Audible Free.
If you listen to audio books, you need Audible. The native app allows you to download new books and provides stats as you listening and the same badge system the iPhone app has. It’s a great app and I love it.

SpeedTest Free.
How fast is your connection? This is the Android version of

Amazon Free.
The world’s biggest mall in convenient app form. A handy front end for the site including a barcode scanner for scanning the item you want to purchase and add it to your cart or wish list. A wonderful covert shopping tool when you’re out with the object of your desire and you want to surprise them later on.

Amazon MP3 Free.
Quick and easy access to the Amazon MP3 store. Great for grabbing new tunes on the go.

Google Listen Free.
If you like Podcasts like I do, Google Listen will find and download them for you to listen to. The selection is nowhere near what Apple’s Store offers but most of the major players are there. I’d recommend using it in tandem with HuffDuffer to create a unique RSS feed of podcasts to download and enjoy. It is not a great app and the selection is limited but it is better than nothing.

DoubleTwist & DoubleTwist AirSync DoubleTwist is Free. AirSync is $4.99.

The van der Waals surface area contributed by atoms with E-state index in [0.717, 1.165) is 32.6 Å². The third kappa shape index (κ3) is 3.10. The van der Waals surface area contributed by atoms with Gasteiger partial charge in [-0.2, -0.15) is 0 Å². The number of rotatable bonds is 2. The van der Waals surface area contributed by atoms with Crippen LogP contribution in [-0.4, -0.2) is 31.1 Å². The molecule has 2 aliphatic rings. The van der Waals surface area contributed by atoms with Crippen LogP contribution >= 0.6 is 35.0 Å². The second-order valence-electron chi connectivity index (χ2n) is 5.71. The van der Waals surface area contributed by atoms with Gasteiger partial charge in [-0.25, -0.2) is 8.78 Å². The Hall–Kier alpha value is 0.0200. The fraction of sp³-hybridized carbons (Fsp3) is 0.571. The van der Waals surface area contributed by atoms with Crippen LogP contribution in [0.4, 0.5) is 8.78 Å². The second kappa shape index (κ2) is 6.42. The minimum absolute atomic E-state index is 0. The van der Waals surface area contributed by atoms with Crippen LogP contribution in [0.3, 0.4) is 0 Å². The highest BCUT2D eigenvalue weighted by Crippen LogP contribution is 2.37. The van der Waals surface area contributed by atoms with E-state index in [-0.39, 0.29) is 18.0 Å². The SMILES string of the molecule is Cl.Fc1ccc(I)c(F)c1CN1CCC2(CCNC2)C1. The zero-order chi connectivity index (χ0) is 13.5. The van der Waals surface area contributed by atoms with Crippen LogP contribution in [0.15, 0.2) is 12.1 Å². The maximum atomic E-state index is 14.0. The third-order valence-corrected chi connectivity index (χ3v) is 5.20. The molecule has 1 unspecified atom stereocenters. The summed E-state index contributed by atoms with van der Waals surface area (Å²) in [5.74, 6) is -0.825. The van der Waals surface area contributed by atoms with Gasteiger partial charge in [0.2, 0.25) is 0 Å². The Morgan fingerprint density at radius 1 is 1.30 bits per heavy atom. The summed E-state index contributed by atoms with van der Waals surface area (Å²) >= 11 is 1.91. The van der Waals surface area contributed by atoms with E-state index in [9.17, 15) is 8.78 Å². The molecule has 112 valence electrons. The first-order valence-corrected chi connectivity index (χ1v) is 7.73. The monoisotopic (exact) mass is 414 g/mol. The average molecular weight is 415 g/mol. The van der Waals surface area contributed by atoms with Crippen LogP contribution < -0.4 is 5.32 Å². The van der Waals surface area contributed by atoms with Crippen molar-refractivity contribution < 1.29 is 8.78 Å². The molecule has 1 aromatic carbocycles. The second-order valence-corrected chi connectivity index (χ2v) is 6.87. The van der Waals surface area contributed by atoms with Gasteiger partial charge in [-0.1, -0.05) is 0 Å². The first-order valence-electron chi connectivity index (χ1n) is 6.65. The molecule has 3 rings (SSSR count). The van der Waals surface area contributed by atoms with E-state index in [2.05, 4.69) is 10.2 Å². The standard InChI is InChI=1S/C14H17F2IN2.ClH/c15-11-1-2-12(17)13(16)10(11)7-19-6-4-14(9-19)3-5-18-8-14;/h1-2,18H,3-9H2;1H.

DoubleTwist is the missing media app for your Android device. It is heads and tales above what ships even with Android 2.2 and will provide a working sync from iTunes most importantly. It also allows you to control your media from the lock screen. DoubleTwist AirSync is the companion app which does exactly what it says. It will allow you to wirelessly sync media from your Mac or PC. Wireless. iTunes. Syncing. This is not even something Apple will let you do. In my limited experience with it, it was somewhat buggy but it had also just been released. I am sure, as with DoubleTwist, it will continue to improve. Even then it was well worth the download and the price.

Good Morning Free.
No one likes to get up in the morning but let Good Morning make the transition from peaceful sleep to waking a little easier. This fantastic alarm will not only play music to lull you from slumber, it will also read the time, date, current weather conditions, and a customizable message if you choose. Then start in with music to make sure you’re up.

StopWatch & Timer Free.
A surprising omission from Android is the ability to set a simple timer. This app fills the need.

DC Metro Transit – Free Free.
If you live in the Washington DC area, this app will answer your “where is my train?” question by syncing to WMATA’s signal boards in the stations. It also provides maps and route information and will even include bus information.
One of my favorite features of AppBrain is the ability to set your list of applications to public and sharing them with other Android owners. Note: since I am now using an iPhone this list will not change but I am keeping it up for posterity.

Here’s my AppBrain application list. Due to a number of reasons, I have switched providers and now own an iPhone 4 so this list will not change and it merely included for posterity. I still really enjoy Android and both platforms have their strengths and weaknesses. Maybe I’ll write a similar post of my choices for iOS apps that haven’t been listed a million times over.

Powered by WordPress & Theme by Anders Norén